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Re: Getting started with FPGAs: choices on HDL and devboards
« Reply #7 on: May 07, 2013, 12:53:00 am »
I am in a similar situation to Ivan and was about to buy a Papilo pro from Gadget Factoryhttp://papilio.cc/index.php?n=Papilio.PapilioPro Spartan LX6 with 64 Mb SDRAM. What do the experienced folks think?

Get the DE0-Nano instead. It has an Altera Cyclone IV.
Avoid the Xilinx tools like the plague (yes even they know ISE is crap).
Don't be another one that ignores my advice then bawws at how hard fpgas are unnecessarily :)
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Offline ivan747

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Re: Getting started with FPGAs: choices on HDL and devboards
« Reply #8 on: May 07, 2013, 01:24:20 am »
get a terasic board. for 50$ you have the device + the programmer.

This DE0-nano is actually $80 but the built-in peripherals aren't too bad. It's got RAM, EEPROM, basic LEDs and switches, ADCs and even an accelerometer.


Now, LCMXO2-7000HE-B-EVN (what's going on with these model numbers?).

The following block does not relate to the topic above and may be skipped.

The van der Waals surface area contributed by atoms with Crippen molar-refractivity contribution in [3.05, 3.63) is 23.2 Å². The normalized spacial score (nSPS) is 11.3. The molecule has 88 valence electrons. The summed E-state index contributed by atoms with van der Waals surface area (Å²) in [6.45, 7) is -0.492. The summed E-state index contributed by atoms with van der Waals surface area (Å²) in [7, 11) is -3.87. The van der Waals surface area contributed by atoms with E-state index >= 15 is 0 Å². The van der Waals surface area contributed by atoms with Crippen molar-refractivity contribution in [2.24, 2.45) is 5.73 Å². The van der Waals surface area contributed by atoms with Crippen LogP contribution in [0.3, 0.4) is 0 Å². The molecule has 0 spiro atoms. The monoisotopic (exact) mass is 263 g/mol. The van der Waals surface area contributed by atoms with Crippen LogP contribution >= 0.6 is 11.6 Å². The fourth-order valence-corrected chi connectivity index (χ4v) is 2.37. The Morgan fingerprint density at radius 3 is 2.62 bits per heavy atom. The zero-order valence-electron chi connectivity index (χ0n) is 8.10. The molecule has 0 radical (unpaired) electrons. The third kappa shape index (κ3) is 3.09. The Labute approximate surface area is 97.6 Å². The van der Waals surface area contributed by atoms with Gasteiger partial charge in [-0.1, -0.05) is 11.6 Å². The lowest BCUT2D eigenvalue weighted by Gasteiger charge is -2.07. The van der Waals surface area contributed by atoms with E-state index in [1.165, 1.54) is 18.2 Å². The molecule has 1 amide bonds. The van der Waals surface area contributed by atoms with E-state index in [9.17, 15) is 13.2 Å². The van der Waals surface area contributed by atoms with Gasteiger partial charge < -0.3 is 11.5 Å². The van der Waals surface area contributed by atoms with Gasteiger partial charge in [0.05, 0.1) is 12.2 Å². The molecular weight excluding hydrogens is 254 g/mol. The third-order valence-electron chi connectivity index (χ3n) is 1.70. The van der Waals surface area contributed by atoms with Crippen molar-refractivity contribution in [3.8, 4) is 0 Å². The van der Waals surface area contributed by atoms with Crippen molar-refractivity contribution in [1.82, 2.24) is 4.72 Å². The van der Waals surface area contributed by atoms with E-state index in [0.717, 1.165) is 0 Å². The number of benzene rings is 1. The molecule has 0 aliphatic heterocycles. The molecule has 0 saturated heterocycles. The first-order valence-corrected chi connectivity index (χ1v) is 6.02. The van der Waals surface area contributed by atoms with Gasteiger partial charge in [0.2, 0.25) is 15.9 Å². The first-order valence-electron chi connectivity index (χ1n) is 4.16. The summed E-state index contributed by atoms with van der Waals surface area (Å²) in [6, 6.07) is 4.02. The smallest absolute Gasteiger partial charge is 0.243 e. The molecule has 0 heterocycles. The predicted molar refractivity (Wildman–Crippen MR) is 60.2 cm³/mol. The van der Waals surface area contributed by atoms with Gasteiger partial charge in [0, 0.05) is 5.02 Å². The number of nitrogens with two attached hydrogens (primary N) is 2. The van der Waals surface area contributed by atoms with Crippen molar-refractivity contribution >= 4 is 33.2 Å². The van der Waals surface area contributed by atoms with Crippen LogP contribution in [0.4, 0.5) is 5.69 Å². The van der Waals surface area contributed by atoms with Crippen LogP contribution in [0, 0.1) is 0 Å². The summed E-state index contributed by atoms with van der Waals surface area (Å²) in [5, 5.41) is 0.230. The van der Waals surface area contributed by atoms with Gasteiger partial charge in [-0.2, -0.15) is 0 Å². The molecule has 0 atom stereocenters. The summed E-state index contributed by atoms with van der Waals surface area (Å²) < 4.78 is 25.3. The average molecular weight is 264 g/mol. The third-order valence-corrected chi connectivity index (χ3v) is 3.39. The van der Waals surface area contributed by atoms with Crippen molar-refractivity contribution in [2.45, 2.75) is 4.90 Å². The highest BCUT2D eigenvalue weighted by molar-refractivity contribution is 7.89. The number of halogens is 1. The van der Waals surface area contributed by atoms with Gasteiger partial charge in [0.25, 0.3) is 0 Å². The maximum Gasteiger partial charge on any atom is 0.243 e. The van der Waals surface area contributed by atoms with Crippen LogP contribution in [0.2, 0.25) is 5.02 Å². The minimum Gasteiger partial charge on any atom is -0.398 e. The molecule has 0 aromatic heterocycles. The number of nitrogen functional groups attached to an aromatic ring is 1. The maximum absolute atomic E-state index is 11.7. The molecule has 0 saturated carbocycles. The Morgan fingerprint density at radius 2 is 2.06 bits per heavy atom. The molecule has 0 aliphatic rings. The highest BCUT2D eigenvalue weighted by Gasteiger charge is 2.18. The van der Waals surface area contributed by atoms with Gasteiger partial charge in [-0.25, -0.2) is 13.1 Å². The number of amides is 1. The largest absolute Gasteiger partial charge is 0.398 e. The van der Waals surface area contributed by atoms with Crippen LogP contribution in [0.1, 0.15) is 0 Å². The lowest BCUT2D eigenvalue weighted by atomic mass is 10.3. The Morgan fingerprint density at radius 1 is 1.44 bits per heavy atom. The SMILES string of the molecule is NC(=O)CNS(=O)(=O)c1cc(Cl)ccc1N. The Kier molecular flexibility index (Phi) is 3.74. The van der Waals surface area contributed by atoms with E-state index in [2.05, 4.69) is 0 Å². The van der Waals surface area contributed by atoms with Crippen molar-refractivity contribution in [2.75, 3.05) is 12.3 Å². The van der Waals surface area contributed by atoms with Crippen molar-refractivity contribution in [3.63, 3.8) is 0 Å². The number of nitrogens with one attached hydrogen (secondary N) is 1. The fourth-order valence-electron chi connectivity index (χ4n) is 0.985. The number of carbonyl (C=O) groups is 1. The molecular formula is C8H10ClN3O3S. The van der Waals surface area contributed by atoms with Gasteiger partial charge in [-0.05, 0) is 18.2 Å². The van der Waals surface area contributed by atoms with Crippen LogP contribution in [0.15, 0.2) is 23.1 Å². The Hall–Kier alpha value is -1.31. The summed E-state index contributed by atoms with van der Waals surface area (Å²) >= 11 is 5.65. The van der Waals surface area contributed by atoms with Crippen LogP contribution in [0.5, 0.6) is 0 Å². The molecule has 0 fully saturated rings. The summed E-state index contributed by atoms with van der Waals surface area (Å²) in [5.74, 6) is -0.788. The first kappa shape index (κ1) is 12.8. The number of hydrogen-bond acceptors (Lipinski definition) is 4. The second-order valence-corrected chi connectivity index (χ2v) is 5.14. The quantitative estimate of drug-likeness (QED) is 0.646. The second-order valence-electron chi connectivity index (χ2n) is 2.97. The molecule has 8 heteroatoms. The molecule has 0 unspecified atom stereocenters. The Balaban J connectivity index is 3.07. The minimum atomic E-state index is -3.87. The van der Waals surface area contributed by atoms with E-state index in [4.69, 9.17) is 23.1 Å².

The price seems very atractive, built-in RAM too. Seems like this is more what I need. On the DE0-nano I have things I probably won't use, like the accelerometer or the 32MB of RAM. I am not a crazy programmer, at least in programming languages. Who knows, maybe I will become a HDL freak.

The DE0-nano features a much more powerful chip but I can't find a use for it right now. Also, the Lattice chip has hardwired peripherals I can use, like I2C. The DE0-nano's series of chips can even support PCI Express! I like it, but I will keep it for when I can take advantage of the student discount.

So far the LCMXO2-7000HE-B-EVN is the chosen one.


I would very strongly recommend you define a specific thing to develop an work towards that, instead of random tinkering. This forces you to work through issues instead of wandering away onto something else

As a project, I want to do a "lab-grade" chronometer/timer with external triggering and such. It could accept 10MHz input, provide a 10MHz and 1pps outputs. It can also have a real-time clock and store datestamps and what not. But it will start as a chronometer with external trigger. I know there must be some variation of the frequency counter that does this but whatever, I need an excuse to work on FPGAs. You can do this all with discrete components, of course, but again, I need an excuse to work with FPGAs. And I suspect the board will be smaller if I use an FPGA instead of discrete logic. I want to make it small.